Gabby Petito’s disappearance and death have raised many questions and sparked national interest, and authorities are scheduled to provide an update on her final autopsy report on Tuesday.

According to a news release from his office, Teton County Coroner Dr. Brent Blue will discuss the ruling on Petito’s autopsy at 12:30 p.m. local time (2:30 p.m. ET) and will follow up with a brief question-and-answer session.

According to the FBI, Blue previously ruled the manner of her death a homicide in his preliminary findings, but the cause of death remained unknown pending further autopsy results. Petito had spent the summer traveling across the Western United States with her fiancé, Brian Laundrie, 23, and documenting their adventures on social media. Petito was not with Laundrie when he returned to the Florida home they shared with his parents in their van.

Her parents reported her missing on September 11, and her remains were discovered on September 19 in Wyoming’s Bridger-Teton National Forest after an extensive search.

Petito’s body was discovered a five-to-ten-minute walk from where her van was last seen in Wyoming, according to her mother Nichole Schmidt and stepfather Jim Schmidt, who spoke exclusively with Dr. Phil McGraw last week. Her case has elicited heartbreak, outrage, and intrigue in many members of the public, but it has also drawn attention to the tens of thousands of missing persons’ stories that do not receive the same level of attention. According to the National Crime Information Center, there were nearly 90,000 active missing person cases as of the end of 2020. Few missing person cases receive the same level of urgency and national attention as Petito’s.

The mystery has been heightened by the disappearance of Laundrie, who, according to his parents, went for a hike in a nearby Florida nature preserve shortly after Petito was reported missing. Laundrie has not been charged in Petito’s death, but he has been charged with using two financial accounts that did not belong to him in the days after her death.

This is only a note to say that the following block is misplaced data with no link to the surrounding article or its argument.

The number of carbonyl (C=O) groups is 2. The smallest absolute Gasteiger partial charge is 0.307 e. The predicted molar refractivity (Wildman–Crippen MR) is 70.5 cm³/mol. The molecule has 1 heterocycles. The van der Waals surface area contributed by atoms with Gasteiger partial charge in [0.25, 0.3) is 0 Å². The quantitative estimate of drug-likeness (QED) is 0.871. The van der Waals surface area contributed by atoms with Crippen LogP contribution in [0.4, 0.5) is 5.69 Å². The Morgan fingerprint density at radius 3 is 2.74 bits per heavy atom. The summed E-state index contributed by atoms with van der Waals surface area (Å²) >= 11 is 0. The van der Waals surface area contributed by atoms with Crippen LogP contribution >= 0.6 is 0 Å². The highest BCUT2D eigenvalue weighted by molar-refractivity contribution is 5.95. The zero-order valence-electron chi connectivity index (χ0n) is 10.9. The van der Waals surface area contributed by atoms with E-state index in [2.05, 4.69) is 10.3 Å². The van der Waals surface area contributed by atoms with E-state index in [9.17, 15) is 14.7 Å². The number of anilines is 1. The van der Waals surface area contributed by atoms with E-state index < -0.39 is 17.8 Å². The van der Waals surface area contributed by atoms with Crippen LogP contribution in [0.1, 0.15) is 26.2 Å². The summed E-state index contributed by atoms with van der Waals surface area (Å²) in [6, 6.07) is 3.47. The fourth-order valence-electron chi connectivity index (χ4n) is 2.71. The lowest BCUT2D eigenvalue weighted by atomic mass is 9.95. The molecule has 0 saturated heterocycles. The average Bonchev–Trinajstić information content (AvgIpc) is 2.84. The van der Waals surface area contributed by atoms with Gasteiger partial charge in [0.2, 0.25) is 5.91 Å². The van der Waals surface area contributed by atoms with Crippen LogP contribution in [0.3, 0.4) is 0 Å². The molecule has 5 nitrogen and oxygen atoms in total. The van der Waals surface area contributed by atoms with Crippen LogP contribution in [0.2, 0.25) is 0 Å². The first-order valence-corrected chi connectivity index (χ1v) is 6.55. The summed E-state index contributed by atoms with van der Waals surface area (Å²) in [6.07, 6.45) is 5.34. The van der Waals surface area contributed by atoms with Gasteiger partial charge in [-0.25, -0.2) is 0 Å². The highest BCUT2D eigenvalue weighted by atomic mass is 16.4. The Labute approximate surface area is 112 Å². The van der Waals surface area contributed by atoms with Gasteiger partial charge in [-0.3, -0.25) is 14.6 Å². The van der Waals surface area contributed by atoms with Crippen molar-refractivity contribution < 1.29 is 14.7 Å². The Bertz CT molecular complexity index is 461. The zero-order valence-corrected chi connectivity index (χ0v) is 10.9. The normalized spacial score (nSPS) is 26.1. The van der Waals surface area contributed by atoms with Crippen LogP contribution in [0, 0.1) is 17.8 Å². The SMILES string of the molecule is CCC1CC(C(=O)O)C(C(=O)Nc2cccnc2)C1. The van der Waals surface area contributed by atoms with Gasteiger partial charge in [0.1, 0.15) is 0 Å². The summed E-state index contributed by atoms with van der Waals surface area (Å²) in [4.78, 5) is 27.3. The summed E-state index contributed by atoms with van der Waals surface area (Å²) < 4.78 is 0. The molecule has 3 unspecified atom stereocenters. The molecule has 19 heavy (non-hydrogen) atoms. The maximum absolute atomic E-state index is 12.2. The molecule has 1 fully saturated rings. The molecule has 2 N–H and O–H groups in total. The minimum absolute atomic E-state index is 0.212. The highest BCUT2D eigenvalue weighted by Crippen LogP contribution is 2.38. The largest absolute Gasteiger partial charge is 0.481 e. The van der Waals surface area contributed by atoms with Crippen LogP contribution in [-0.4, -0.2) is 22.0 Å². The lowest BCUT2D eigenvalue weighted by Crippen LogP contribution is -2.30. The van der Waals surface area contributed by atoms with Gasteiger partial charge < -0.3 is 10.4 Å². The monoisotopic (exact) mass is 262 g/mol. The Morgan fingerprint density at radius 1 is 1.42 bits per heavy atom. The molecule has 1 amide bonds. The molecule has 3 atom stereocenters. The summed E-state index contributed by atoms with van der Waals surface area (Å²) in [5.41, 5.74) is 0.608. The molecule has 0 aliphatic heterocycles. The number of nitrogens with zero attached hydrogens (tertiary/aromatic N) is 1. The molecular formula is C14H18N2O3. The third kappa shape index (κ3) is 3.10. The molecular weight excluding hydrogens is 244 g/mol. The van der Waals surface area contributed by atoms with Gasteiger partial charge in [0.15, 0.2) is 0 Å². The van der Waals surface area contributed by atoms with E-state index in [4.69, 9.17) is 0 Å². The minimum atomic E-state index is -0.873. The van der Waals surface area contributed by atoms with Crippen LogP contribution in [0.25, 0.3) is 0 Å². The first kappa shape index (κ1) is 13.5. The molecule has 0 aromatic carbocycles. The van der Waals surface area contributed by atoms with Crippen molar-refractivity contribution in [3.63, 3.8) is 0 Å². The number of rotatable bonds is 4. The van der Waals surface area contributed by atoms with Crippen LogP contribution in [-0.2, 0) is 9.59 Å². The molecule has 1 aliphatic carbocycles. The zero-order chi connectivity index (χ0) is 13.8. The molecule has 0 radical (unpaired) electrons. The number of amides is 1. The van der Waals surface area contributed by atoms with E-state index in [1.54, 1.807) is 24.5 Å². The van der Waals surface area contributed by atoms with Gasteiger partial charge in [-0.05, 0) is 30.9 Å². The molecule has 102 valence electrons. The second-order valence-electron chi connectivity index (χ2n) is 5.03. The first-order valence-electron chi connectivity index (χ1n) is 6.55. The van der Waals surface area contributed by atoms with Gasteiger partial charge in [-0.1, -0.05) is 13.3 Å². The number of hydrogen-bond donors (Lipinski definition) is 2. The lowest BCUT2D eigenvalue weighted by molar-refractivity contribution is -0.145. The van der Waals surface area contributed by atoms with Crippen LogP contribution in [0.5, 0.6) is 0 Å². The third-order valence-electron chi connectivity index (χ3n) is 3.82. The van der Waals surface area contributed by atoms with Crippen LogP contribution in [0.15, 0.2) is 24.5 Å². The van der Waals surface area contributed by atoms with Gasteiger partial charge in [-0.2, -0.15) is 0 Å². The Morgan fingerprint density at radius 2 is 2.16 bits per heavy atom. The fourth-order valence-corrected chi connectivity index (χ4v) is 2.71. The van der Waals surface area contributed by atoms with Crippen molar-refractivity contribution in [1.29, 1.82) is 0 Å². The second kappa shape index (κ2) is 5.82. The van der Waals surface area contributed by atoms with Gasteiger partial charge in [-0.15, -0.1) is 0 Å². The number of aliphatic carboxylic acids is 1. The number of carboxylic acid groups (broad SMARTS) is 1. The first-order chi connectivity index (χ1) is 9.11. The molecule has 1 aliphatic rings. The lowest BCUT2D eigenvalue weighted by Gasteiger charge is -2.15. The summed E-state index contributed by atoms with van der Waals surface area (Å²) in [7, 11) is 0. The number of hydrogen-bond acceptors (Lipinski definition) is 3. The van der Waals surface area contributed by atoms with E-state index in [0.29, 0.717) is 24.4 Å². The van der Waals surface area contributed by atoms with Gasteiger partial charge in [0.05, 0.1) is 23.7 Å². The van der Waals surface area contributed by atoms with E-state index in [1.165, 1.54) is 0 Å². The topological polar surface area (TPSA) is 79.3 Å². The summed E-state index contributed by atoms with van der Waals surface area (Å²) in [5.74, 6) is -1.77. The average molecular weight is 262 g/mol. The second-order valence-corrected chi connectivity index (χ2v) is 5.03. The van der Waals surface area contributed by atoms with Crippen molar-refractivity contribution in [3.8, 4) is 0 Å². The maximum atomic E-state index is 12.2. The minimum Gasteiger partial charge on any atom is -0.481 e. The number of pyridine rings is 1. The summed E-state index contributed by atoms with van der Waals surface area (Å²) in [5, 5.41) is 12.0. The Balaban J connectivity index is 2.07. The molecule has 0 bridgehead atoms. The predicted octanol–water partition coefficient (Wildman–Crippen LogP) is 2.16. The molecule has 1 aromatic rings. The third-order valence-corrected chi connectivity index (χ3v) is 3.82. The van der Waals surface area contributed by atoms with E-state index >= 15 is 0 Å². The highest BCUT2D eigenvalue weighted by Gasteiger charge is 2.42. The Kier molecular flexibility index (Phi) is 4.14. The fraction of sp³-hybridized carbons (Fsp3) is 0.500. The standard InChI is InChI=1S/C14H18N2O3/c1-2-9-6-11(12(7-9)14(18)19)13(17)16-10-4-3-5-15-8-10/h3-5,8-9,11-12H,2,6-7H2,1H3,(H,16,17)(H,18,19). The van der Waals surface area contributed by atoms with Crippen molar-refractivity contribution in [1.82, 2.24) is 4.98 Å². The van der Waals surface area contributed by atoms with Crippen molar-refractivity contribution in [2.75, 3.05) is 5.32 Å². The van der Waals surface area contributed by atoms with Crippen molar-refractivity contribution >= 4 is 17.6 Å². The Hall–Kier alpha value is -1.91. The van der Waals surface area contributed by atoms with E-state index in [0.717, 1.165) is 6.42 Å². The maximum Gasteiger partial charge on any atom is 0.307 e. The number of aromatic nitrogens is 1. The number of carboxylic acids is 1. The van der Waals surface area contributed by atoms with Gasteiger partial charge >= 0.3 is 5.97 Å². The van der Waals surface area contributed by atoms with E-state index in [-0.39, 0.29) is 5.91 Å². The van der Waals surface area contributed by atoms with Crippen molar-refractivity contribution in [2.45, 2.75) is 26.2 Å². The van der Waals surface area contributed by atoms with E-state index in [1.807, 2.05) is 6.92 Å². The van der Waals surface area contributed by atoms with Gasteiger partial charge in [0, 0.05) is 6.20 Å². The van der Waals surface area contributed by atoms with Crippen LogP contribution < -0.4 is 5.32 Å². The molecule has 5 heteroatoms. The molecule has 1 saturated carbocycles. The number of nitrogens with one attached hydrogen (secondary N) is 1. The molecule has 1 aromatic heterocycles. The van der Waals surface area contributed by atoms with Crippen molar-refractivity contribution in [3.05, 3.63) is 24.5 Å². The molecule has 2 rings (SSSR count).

Petito’s final days appeared idyllic based on social media posts. However, after she was reported missing, reports of rising conflict between the couple surfaced.

Laundrie’s parents told investigators on September 17 that he had left home days earlier and was heading to the nearby Carlton Reserve, prompting a search of the nature reserve’s 25,000 acres. His parents initially stated that he left on September 14, but last week, Laundrie family attorney Steven Bertolino stated, “We now believe the day Brian left to hike in the preserve was Monday, September 13.”

Laundrie was not wanted for a crime at the time, but North Port Police spokesperson Josh Taylor said Laundrie was under “enormous pressure” to provide answers in Petito’s disappearance.

On September 20, the FBI raided the Laundrie home, removing several items and towing away a Ford Mustang convertible.

The focus then shifted to the Carlton nature preserve, where authorities used drones, dive teams, and bloodhounds to comb through swampland teeming with snakes and alligators.

After more than a week of searching for Laundrie, the FBI returned to his parents and requested personal items from him to aid in DNA matching. Bertolino, the Laundries’ lawyer, told multiple news outlets that they did their best.

Laundrie’s father assisted in a search of the nature reserve for him, but he has no plans to assist in police searches, and the couple has refused to take a polygraph test, according to Bertolino.

The discovery of Petito’s remains sparked outpourings of grief and memorials across the country, for both those who knew her and those who felt a connection to her.

In his eulogy, Joseph Petito described his daughter as a “happy girl” who people gravitated toward. She made others feel welcome, he said, and she enjoyed being outside, whether it was scuba diving, hiking the Appalachian Trail, or snowboarding down Colorado sand dunes.